ARNOLD SCHWARZENEGGER IS arguably the fitness world’s most iconic figure. As a key player in the golden days of bodybuilding in the 1970s through his ultra-successful career as an action star, he established the standard of what muscle means for millions of people.
But he’s not done yet. Schwarzenegger has a new Netflix series, FUBAR, premiering on May 25, along with a life-spanning (and self-narrated) three-part documentary series, simply titled Arnold, following in June. And in October, his first book in a decade, Be Useful: Seven Tools for Life, will hit stands. First, however, Schwarzenegger caught up with Men’s Health for a wide-ranging cover interview, touching on everything from his earliest fitness memories to the next steps in his illustrious career.
Along with details about his current gym routine and growing social media status, we asked Schwarzenegger about some of his all-time picks for fitness and life.
Arnold Schwarzenegger’s Favorite Exercise of All Time
His favorite exercise of all time might surprise you. Remember, this is a man who helped to codify many of the most popular training approaches still used today to build muscle in the Encyclopedia of Bodybuilding and has a namesake exercise whose purpose is to pack mass onto the shoulders (the Arnold press). Instead, Schwarzenegger opted for a more functional pick. “If you do one thing, clean and press,” he said. “It covers everything.”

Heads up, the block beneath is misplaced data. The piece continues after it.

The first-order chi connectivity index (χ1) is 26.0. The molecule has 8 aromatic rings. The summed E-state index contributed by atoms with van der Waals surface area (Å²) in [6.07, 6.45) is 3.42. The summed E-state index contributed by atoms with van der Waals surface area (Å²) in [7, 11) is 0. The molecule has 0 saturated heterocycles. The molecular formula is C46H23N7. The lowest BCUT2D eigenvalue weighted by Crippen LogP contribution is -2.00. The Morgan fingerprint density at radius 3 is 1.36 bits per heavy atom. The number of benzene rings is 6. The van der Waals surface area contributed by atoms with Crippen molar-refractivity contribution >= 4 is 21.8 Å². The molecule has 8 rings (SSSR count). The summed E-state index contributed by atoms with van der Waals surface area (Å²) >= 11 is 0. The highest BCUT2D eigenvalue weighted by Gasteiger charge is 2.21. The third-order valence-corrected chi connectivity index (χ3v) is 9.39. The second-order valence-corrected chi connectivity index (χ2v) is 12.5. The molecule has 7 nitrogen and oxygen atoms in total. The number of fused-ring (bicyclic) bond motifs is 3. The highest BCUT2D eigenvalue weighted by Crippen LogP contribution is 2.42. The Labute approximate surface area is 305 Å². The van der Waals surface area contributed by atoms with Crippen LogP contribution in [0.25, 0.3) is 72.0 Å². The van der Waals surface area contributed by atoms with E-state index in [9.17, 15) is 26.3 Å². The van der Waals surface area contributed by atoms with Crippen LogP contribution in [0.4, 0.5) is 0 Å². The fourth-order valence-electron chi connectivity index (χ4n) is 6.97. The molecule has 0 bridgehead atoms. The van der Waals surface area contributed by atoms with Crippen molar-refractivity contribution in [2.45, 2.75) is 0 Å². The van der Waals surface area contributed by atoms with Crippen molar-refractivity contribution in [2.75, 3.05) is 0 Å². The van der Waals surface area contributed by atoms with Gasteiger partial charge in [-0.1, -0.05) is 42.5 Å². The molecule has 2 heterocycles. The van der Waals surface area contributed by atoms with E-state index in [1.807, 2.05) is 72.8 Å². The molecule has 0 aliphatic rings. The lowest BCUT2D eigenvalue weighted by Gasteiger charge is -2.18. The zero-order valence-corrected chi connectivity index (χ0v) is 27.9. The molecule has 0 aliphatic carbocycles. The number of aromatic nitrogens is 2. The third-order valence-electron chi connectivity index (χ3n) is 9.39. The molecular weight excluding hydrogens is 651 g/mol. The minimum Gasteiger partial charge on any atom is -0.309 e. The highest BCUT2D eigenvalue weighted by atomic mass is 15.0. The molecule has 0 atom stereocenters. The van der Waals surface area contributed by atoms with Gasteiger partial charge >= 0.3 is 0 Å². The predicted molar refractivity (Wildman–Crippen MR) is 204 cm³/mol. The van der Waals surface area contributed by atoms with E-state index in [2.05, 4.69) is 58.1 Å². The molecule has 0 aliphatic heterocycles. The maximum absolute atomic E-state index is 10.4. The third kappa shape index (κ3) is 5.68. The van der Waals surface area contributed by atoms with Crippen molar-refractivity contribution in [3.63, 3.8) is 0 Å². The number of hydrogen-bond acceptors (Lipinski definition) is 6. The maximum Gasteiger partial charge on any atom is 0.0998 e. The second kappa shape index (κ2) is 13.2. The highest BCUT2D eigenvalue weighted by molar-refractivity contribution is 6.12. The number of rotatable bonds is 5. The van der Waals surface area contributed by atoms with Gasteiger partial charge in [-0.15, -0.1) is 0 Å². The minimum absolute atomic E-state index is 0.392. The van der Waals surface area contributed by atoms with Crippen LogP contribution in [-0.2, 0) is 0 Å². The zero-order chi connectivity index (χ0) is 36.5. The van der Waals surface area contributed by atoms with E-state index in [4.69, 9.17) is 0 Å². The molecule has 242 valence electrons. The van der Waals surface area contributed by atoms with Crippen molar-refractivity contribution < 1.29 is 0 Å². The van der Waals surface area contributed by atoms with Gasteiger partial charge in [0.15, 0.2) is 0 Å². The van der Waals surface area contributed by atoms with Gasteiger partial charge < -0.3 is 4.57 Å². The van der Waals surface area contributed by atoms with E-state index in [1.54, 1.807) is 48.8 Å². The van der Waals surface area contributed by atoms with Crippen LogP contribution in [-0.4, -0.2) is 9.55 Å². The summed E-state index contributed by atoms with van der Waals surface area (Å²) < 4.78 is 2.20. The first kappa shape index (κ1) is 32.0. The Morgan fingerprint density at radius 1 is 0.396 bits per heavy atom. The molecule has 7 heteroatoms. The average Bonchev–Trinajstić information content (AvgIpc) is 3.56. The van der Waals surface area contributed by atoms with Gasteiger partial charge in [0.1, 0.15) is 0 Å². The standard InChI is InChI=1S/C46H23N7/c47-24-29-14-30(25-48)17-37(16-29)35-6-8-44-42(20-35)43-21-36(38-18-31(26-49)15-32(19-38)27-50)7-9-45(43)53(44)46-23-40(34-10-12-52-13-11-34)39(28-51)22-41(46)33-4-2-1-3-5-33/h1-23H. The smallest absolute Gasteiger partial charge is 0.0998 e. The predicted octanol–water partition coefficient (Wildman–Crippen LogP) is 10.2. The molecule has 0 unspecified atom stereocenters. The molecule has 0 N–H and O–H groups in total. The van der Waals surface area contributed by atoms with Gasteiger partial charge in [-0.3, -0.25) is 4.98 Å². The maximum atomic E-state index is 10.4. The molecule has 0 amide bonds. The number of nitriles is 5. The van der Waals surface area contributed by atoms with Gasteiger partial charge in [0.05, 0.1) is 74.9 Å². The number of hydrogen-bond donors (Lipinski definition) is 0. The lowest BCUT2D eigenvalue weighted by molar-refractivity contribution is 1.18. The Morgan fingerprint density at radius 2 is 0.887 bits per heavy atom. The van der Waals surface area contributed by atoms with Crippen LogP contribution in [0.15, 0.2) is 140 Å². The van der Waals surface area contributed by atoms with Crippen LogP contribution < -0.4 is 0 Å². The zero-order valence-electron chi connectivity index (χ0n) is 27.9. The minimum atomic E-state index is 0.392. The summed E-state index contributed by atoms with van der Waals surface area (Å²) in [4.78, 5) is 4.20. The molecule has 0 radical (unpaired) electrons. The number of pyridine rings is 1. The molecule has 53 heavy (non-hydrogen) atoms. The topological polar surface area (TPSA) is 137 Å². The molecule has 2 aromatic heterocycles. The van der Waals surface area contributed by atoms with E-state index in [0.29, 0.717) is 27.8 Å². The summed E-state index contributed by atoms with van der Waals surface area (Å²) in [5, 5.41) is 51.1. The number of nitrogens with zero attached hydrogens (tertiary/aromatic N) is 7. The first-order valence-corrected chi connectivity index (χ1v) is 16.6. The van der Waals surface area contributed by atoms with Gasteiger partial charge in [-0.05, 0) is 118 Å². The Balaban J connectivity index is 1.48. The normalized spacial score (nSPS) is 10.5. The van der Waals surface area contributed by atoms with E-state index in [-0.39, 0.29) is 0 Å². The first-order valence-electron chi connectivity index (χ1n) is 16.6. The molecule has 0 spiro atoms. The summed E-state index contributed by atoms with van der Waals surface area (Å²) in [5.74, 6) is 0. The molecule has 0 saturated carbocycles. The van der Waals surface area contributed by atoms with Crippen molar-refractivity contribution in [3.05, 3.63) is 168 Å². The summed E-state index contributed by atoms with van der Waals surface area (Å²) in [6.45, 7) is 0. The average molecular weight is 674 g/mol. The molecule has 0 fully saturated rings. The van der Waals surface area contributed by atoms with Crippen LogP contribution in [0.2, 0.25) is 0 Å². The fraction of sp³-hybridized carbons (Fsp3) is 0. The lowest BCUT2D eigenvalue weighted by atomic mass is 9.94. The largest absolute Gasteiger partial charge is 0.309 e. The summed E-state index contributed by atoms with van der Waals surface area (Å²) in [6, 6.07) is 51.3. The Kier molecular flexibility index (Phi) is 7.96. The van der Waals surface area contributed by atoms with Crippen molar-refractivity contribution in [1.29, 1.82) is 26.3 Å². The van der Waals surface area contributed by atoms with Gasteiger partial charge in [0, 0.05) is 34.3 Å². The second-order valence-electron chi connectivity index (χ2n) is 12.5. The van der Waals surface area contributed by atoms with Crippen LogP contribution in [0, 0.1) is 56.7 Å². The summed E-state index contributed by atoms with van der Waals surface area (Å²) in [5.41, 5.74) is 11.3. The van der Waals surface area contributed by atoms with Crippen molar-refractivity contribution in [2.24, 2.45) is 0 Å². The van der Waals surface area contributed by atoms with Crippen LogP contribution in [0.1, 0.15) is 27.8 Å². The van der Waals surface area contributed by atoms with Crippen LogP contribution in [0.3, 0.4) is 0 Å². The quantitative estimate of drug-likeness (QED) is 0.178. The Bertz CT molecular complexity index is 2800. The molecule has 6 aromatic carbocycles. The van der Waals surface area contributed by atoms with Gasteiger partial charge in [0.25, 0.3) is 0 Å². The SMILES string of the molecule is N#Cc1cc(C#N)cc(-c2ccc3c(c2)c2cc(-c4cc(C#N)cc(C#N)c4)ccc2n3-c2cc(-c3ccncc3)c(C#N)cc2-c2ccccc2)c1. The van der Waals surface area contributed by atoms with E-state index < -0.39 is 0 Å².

Arnold Schwarzenegger’s Most Hated Exercise of All Time
As painful as leg day can be, you won’t hear Schwarzenegger complaining about the squat rack. Instead, he identified a potentially injurious movement as his most hated exercise of all time: abdominal twists. “They’re bad for your back, and they do not spot reduce” he said. “People think if they twist from here to eternity, they can twist.” MH fitness director Ebenezer Samuel, C.S.C.S., agrees. Here’s how he wants you to do a version of the Russian twist that will be safer for your spine.
Arnold Schwarzenegger’s Best Physique Ever
As a bonus, we asked Schwarzenegger when he was at his all-time best physique. Out of all the options—his early days training, his breakout as Conan the Barbarian, his Terminator 2 glory—he picked one very specific moment in time.
“1974,” he said. “That was the year I was 237 pounds [at Mr. Olympia].
Brett Williams, a fitness editor at Men’s Health, is a NASM-CPT certified trainer and former pro football player and tech reporter who splits his workout time between strength and conditioning training, martial arts, and running. You can find his work elsewhere at Mashable, Thrillist, and other outlets.
Comments are closed.